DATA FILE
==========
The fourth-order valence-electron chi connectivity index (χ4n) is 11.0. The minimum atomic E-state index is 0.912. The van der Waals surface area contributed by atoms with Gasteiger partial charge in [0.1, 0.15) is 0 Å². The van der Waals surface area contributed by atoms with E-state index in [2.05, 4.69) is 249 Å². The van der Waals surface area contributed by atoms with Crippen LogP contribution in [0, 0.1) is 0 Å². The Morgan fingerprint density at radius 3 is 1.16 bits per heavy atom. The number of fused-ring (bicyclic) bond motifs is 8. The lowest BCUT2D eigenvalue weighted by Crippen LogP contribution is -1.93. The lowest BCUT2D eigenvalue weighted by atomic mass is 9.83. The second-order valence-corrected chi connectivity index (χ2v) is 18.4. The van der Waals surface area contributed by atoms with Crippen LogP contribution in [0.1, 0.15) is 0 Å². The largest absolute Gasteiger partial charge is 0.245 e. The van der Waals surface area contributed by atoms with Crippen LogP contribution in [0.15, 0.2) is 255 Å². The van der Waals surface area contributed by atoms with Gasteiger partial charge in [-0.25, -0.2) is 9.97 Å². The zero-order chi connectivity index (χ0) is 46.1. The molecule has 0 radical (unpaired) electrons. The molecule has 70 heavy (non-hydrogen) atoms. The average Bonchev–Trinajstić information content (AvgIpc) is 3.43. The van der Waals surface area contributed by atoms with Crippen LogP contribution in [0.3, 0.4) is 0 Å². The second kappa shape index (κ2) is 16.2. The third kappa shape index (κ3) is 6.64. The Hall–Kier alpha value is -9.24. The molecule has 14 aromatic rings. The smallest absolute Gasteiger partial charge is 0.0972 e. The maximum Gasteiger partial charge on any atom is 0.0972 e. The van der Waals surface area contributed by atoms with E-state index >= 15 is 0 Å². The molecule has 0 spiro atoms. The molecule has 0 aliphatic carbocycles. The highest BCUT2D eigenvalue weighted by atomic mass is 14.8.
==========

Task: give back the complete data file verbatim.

The fourth-order valence-electron chi connectivity index (χ4n) is 11.0. The minimum atomic E-state index is 0.912. The van der Waals surface area contributed by atoms with Gasteiger partial charge in [0.1, 0.15) is 0 Å². The van der Waals surface area contributed by atoms with E-state index in [2.05, 4.69) is 249 Å². The van der Waals surface area contributed by atoms with Crippen LogP contribution in [0, 0.1) is 0 Å². The Morgan fingerprint density at radius 3 is 1.16 bits per heavy atom. The number of fused-ring (bicyclic) bond motifs is 8. The lowest BCUT2D eigenvalue weighted by Crippen LogP contribution is -1.93. The lowest BCUT2D eigenvalue weighted by atomic mass is 9.83. The second-order valence-corrected chi connectivity index (χ2v) is 18.4. The van der Waals surface area contributed by atoms with Crippen LogP contribution in [0.1, 0.15) is 0 Å². The largest absolute Gasteiger partial charge is 0.245 e. The van der Waals surface area contributed by atoms with Crippen LogP contribution in [0.15, 0.2) is 255 Å². The van der Waals surface area contributed by atoms with Gasteiger partial charge in [-0.25, -0.2) is 9.97 Å². The zero-order chi connectivity index (χ0) is 46.1. The molecule has 0 radical (unpaired) electrons. The molecule has 70 heavy (non-hydrogen) atoms. The average Bonchev–Trinajstić information content (AvgIpc) is 3.43. The van der Waals surface area contributed by atoms with Crippen LogP contribution in [0.3, 0.4) is 0 Å². The second kappa shape index (κ2) is 16.2. The third kappa shape index (κ3) is 6.64. The Hall–Kier alpha value is -9.24. The molecule has 14 aromatic rings. The smallest absolute Gasteiger partial charge is 0.0972 e. The maximum Gasteiger partial charge on any atom is 0.0972 e. The van der Waals surface area contributed by atoms with E-state index >= 15 is 0 Å². The molecule has 0 spiro atoms. The molecule has 0 aliphatic carbocycles. The highest BCUT2D eigenvalue weighted by atomic mass is 14.8.